How Governor Patrick could Help Cape Cod

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In 2013, all 15 Cape towns passed a referendum calling on Governor Patrick to call on the NRC to close the Pilgrim Nuclear Power Station because the safety of Cape Codders cannot be assured. There is no safe level of radiationAs of March 10th, 2014, the governor had not written to the NRC nor replied to any of the towns (as the referenda requested), nor made any public statement acknowledging the people’s will or regarding his intention. On March 19th, he wrote a letter to the NRC.

The Atomic Energy Act ‘preempts’ state measures to deal with the safety of a nuclear reactor, however it does not preclude public safety and environmental measures:

  • As lead for the Massachusetts Emergency Management Agency, the Governor should reject the MEMA/Entergy Nuclear Corporation emergency plans. The plans for the Cape are nothing more than a bad joke, leaving Cape Codders ‘in harm’s way’. When even recommendations by the emergency director in Plymouth are rejected, the plans are exposed as just a piece of paper in order for Entergy Corp. to meet the NRC regulations in order to operate and make profit at the public risk.
  • He could publicly adopt the common-sense position that New York’s Governor Cuomo did after Fukushima laid to rest industry claims that nuclear power is safe.
  • He could instruct the Massachusetts Department of Environmental Protection to require Pilgrim to obtain a valid permit to cool the reactor with water from Cape Cod Bay (the present permit expired 17 years ago).
  • He could instruct¬†the Massachusetts Department of Public Health to do a follow-up study to the 1990 Southeastern Massachusetts Health Study (1978-1986)*¬†which found that adults living and working within ten miles of the Pilgrim reactor had a fourfold increased risk of contracting leukemia between the years of 1978 and 1983 when compared with people living more than 20 miles away.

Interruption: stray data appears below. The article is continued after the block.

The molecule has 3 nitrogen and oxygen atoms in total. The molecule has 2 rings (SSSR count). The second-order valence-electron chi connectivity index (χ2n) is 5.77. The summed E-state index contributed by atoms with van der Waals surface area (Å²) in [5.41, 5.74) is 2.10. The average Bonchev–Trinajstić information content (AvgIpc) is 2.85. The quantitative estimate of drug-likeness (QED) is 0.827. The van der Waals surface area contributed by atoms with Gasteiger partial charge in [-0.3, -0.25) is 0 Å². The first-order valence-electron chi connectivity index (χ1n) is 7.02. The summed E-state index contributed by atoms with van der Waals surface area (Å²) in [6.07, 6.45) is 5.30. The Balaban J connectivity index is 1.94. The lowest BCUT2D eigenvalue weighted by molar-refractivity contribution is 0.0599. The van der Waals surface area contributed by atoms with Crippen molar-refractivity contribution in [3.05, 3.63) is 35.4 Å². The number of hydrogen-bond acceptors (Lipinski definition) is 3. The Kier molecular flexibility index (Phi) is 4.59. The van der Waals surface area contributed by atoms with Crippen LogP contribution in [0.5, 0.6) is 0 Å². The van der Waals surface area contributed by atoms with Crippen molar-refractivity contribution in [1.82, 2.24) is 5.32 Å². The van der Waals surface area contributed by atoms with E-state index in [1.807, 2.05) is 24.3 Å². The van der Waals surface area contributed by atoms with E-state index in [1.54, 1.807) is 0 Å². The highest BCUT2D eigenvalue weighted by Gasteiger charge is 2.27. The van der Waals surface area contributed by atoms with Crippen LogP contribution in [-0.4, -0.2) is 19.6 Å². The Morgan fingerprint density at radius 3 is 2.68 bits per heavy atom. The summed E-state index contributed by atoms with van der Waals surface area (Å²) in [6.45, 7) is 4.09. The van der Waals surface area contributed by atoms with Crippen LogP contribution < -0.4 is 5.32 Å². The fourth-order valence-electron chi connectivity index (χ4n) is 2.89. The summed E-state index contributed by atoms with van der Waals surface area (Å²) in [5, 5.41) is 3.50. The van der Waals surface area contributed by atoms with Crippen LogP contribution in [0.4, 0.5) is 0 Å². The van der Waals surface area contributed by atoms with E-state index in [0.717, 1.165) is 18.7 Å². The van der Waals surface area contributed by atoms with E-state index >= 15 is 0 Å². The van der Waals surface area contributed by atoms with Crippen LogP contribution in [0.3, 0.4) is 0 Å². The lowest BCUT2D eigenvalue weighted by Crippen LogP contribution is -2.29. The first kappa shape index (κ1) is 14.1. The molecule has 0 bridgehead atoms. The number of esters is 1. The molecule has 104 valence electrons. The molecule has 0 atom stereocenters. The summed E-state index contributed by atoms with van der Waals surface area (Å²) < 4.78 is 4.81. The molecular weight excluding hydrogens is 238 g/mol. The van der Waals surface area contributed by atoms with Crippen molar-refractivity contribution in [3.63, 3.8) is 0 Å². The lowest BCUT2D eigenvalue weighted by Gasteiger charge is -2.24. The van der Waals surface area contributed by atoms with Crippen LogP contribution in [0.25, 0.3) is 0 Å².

There is more that our government could do, but the above would be a good start.

* After 2 peer-reviewed studies showing that Pilgrim was making a significant contribution to cancer rates in SE Mass, the state seems to have decided that the region is a sacrifice zone. The state study was a follow-up to a study which found the rate of myelogenous leukemia (the type most likely to be triggered by exposure to radiation) among males in the 5 towns around the Pilgrim reactor was found to be 2 1/2 times greater than the statewide average. – Dr. Sydney Cobb, et al., “Leukemia in Five Massachusetts Coastal Towns”, Abstract for the American Epidemiologic Society, Mar. 18, 1987.

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